Is KDE 4 The Desktop Answer?
I just read an article about this in ComputerWorld Australia. The article is an interview and talks about some of what will be new in KDE 4. Having used KDE for close to 10 years now, I am clearly a fan but I am not sure KDE 2, 3, 4 or 27 is the answer.
More accurately, I am not sure KDE, Gnome or whatever is the answer to getting everyone using Linux systems. Yes, KDE today is very nice from a user point of view and KDE 4 will be better. Also, each version of KDE "does more" for the developer so there is less work to do. I think there are two problems:
The politics is obvious: the mainstream answer, years ago, was an IBM mainframe. More recently it has been Mircrosoft Windows. Good or bad, what is popular is generally the right political choice. The same is true with intertia.
What will get people to change is not having "something new that does the same thing" but having something people want which isn't available elsewhere. This is why each model year a new VCR had a new bell and whistle. Or each new PDA had more memory, more pixels in the display, color, more speed, ... My black and white HandEra PDA did what I wanted--it remembered some stuff for me and it would record audio. Today, my now somewhat outdated Palm Zire 72 does the same. It does a lot more but it was the current "bottom of the line" that had what I really wanted--the audio record feature.
Linux on the web server side has won because it offered lower cost than UNIX-based solutions and more reliability than Microsoft-based solutions. Other than the high end were there are vendors with integrated hardware/software solutions, the remaining non-Linux web servers can be attributed to politics or inertia. But, that is far from desktops.
On desktops, applications become the issue. When Linux started its movie career (the water in the movie The Titanic) there was a lot less desktop than there is today. It has since gone on to do the rendering for Shrek and others. The transition of the needed software to the Linux desktop was done because it was a wise investment--it saved a lot of hardware and software money.
The difference is that for a a general purpose desktop you have multiple vendors (including Microsoft) who offer applications to general consumers. If the consumers are buying Windows-based systems anyway, there is no reason to want to invest in creating a Linux-based version of their application. Why, for example, port Adobe Illustrator to Linux if it only means you will sell the same number of copies as you do now and have to support another platform?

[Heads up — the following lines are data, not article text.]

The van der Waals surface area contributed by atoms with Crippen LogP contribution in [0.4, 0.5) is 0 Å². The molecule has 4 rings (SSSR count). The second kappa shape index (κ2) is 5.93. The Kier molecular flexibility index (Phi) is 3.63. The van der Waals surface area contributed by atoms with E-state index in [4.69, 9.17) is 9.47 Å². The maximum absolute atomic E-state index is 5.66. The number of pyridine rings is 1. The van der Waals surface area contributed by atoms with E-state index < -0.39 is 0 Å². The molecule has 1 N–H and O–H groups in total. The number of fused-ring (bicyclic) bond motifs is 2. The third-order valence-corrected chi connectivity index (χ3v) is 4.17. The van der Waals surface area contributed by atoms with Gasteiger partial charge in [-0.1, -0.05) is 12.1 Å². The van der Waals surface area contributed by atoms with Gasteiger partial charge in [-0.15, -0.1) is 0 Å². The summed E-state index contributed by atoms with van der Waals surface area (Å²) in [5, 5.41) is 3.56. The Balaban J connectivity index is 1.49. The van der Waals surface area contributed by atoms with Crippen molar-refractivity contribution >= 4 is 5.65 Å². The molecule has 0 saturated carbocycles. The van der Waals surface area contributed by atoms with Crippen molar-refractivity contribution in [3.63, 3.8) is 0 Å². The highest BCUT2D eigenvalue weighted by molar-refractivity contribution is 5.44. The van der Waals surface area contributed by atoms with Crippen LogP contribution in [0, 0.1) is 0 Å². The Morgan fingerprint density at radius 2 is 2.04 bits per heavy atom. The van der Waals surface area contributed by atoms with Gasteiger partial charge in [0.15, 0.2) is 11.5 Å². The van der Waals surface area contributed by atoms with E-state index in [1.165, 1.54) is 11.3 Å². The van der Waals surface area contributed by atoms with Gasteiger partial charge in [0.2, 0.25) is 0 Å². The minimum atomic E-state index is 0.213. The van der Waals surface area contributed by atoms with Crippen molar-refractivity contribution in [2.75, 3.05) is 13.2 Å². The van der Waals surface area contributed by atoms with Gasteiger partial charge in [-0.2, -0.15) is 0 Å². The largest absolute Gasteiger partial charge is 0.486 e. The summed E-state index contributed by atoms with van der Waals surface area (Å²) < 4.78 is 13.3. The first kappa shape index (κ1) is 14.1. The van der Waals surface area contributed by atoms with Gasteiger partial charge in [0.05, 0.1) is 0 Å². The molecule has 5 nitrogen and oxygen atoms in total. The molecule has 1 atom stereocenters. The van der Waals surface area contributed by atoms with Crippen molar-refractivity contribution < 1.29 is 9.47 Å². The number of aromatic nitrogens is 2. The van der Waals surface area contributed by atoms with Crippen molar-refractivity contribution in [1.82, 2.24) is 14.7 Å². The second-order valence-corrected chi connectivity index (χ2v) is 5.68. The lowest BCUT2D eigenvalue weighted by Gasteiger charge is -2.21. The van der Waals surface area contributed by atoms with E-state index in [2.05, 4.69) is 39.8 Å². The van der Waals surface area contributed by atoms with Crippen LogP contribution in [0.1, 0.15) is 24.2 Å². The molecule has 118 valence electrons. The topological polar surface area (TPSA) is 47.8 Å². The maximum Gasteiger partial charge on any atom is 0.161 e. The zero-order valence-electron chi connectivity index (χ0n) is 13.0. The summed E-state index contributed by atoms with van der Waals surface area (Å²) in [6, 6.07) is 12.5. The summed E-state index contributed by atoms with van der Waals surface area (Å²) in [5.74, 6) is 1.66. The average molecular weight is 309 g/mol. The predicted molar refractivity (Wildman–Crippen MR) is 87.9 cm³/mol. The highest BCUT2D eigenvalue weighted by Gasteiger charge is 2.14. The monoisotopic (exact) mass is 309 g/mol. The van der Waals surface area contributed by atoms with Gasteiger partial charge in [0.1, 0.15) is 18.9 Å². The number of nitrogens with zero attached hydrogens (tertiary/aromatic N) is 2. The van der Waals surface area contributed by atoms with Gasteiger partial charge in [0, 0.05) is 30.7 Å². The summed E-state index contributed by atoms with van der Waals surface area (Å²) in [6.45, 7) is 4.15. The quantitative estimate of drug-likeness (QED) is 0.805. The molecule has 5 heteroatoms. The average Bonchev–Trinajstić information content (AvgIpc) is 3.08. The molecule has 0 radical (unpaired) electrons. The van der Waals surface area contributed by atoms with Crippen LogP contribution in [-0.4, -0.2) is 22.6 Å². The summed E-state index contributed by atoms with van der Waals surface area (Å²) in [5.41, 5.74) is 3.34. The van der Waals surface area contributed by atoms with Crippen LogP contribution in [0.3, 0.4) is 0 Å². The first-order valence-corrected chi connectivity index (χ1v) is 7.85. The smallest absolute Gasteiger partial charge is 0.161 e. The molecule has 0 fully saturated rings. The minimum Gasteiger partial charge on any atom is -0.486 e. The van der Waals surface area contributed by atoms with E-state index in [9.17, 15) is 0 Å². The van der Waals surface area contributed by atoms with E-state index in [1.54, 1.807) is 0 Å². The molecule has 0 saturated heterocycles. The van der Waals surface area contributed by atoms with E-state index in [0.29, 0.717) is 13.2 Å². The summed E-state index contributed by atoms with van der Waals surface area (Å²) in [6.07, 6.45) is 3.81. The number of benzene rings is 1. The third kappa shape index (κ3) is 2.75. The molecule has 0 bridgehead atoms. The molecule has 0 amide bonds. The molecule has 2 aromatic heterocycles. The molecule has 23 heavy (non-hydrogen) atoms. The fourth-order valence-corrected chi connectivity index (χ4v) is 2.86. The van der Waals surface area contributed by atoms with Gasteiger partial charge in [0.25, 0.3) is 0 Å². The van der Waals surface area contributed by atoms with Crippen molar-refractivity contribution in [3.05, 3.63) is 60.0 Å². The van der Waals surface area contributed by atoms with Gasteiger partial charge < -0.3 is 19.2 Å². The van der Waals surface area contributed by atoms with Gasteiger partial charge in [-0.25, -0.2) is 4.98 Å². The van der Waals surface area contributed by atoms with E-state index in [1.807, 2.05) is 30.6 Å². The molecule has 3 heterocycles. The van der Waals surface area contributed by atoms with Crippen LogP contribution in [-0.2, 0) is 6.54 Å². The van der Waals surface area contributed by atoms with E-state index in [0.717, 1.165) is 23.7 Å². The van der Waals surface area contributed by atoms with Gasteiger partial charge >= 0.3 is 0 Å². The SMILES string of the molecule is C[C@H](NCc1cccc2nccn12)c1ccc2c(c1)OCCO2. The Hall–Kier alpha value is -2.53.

In much of the world, desktops transitioning to Linux is moving faster than in the US. This is likely a result of less political influence, less inertia (because there is more desktop computing growth) and less money available. If these international desktops don't need Adobe Illustrator, for example, they are not going to encourage Adobe to take Linux seriously. On the other hand, most need an office suite and the advent of OpenOffice.org users is putting pressure on Microsoft. If the most popular "Windows-based office suite" was not a Microsoft product, I feel confident you would have seen a Linux version by now.
What about other applications? Call them niche applications. If, for example, a workstation is used for doing computer aided design (CAD) as well as normal office functions, just making a CAD application available for Linux could result in a lot of conversions. The "trick" is for the CAD vendor to offer something in or related to their Linux version that isn't available elsewhere. This is where vendors need to look at, for example, what KDE 4 will do that isn't being offered on other platforms. Or, as KDE is now cross-platform (Linux, MacOS and Windows), maybe the "trick" is that if a vendor has a KDE version of their application, that is all they need.
In any case, KDE 4 will be released sometime in 2007. I am betting that some applications vendors that are working on versions of their software to work with KDE 4. That is, vendors new to the Linux scene